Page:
Although food doesn't feel like enough to you, by the by, I have always found food to be a culture's primary language.  Maybe it's because I'm always hungry, but when I meet a new kind of friend, I want their food.  It tells me about them, it's a window to them, somehow. 
 


lovestory.gif   And on 09/23/2011, we were three;  husband, daughter, and me!

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#4 of 7 Old 02-23-2013, 10:56 PM
 
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Originally Posted by lilempressmommy View Post
[snip]

 

We want our daughter to grow up in touch with her roots, both Filipino and Vietnamese, but we're sort of at a loss as for how. For instance, Lunar New Year (Tet) is coming up and while I'm preparing some activities for her to learn about it, I feel like we're celebrating like outsider looking in than being part of the culture itself. Is it worth it at that point, to learn (or to teach) about the culture as an outsider? 

 

Hi,

 

I'm Euro-American  married to a Hong Kong Chinese guy, living in Hong Kong. I would say it's better to try and share what you know and enjoy than it would be to ignore it.  For example, although I'm the "outsider" w/ Lunar New year in Hong Kong, as the Mama I'm the one who does a lot of the organizing  - mainly the traditional big spring cleaning & then decorating the house.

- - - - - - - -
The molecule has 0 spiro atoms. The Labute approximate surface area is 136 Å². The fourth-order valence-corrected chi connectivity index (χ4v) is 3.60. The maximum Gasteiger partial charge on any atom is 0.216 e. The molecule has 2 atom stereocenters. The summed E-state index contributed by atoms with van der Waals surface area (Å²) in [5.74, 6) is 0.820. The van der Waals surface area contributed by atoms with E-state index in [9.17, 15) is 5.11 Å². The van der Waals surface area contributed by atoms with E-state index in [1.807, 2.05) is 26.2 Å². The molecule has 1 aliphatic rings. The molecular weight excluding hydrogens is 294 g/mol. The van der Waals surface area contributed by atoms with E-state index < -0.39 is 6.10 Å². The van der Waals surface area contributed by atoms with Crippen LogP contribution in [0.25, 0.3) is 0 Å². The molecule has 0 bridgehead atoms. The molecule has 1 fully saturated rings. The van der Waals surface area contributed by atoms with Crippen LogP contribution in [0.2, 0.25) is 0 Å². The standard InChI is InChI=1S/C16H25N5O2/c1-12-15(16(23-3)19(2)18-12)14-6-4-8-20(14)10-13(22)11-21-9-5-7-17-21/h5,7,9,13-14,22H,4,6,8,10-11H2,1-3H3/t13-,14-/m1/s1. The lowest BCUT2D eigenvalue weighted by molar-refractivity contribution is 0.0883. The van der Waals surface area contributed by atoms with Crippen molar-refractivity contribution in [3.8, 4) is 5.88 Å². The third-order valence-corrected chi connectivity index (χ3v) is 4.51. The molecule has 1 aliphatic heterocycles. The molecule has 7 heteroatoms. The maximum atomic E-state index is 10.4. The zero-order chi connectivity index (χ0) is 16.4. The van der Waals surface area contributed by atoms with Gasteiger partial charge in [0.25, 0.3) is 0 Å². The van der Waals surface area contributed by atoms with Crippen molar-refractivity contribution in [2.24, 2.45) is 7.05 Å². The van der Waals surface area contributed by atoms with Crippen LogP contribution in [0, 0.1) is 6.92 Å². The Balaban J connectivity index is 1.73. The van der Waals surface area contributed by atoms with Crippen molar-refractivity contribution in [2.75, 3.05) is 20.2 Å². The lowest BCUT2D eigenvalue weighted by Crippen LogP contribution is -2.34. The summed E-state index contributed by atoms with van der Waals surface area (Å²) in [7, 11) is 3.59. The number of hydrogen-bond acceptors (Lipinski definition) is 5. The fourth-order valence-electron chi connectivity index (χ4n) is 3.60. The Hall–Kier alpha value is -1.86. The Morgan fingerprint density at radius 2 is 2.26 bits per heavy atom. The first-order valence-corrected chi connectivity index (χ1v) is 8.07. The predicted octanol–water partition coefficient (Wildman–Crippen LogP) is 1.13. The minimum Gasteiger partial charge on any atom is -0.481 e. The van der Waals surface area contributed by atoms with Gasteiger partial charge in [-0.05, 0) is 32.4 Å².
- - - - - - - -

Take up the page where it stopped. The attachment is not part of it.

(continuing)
But, I think the key word is to celebrate; "preparing activities for her to learn about [Tet]" makes it sound almost like a school assignment. Does your husband and his family celebrate Tet? If so,  consider trying to visit his family for Tet (like many families travel long distances for X-mas or Thanksgiving) let that be the "activity" - a big family meal and whatever it is your husband's family does to celebrate Tet. If travel for Tet is impossible, maybe try and connect w/ a Vietnamese cultural organization in your area.  UC Berkeley has a Vietnamese Student society - maybe get on their mailing list and try to participate?